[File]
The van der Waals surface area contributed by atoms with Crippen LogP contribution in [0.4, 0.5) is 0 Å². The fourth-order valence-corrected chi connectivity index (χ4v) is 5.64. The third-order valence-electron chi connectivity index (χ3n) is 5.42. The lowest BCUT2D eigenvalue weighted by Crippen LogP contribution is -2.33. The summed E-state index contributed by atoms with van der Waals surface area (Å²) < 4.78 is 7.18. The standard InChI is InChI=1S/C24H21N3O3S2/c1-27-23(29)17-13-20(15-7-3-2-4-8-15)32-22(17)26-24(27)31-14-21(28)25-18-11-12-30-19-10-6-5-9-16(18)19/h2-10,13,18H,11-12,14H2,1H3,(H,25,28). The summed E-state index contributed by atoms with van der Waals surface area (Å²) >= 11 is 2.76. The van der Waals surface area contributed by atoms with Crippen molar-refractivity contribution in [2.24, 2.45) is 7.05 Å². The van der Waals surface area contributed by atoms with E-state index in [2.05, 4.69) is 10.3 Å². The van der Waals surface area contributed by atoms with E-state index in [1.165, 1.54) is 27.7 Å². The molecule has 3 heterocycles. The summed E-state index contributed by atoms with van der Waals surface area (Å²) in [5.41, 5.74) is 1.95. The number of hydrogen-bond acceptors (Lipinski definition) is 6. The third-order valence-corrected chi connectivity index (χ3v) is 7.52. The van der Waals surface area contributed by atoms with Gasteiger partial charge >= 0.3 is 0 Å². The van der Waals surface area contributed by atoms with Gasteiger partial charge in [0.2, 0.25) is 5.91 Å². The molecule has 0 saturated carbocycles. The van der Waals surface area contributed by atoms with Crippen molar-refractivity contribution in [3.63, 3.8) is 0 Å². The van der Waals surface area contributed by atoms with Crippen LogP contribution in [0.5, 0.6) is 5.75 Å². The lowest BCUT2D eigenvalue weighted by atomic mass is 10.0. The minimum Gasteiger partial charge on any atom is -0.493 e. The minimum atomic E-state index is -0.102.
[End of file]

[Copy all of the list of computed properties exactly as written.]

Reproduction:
The van der Waals surface area contributed by atoms with Crippen LogP contribution in [0.4, 0.5) is 0 Å². The fourth-order valence-corrected chi connectivity index (χ4v) is 5.64. The third-order valence-electron chi connectivity index (χ3n) is 5.42. The lowest BCUT2D eigenvalue weighted by Crippen LogP contribution is -2.33. The summed E-state index contributed by atoms with van der Waals surface area (Å²) < 4.78 is 7.18. The standard InChI is InChI=1S/C24H21N3O3S2/c1-27-23(29)17-13-20(15-7-3-2-4-8-15)32-22(17)26-24(27)31-14-21(28)25-18-11-12-30-19-10-6-5-9-16(18)19/h2-10,13,18H,11-12,14H2,1H3,(H,25,28). The summed E-state index contributed by atoms with van der Waals surface area (Å²) >= 11 is 2.76. The van der Waals surface area contributed by atoms with Crippen molar-refractivity contribution in [2.24, 2.45) is 7.05 Å². The van der Waals surface area contributed by atoms with E-state index in [2.05, 4.69) is 10.3 Å². The van der Waals surface area contributed by atoms with E-state index in [1.165, 1.54) is 27.7 Å². The molecule has 3 heterocycles. The summed E-state index contributed by atoms with van der Waals surface area (Å²) in [5.41, 5.74) is 1.95. The number of hydrogen-bond acceptors (Lipinski definition) is 6. The third-order valence-corrected chi connectivity index (χ3v) is 7.52. The van der Waals surface area contributed by atoms with Gasteiger partial charge >= 0.3 is 0 Å². The van der Waals surface area contributed by atoms with Gasteiger partial charge in [0.2, 0.25) is 5.91 Å². The molecule has 0 saturated carbocycles. The van der Waals surface area contributed by atoms with Crippen molar-refractivity contribution in [3.63, 3.8) is 0 Å². The van der Waals surface area contributed by atoms with Crippen LogP contribution in [0.5, 0.6) is 5.75 Å². The lowest BCUT2D eigenvalue weighted by atomic mass is 10.0. The minimum Gasteiger partial charge on any atom is -0.493 e. The minimum atomic E-state index is -0.102.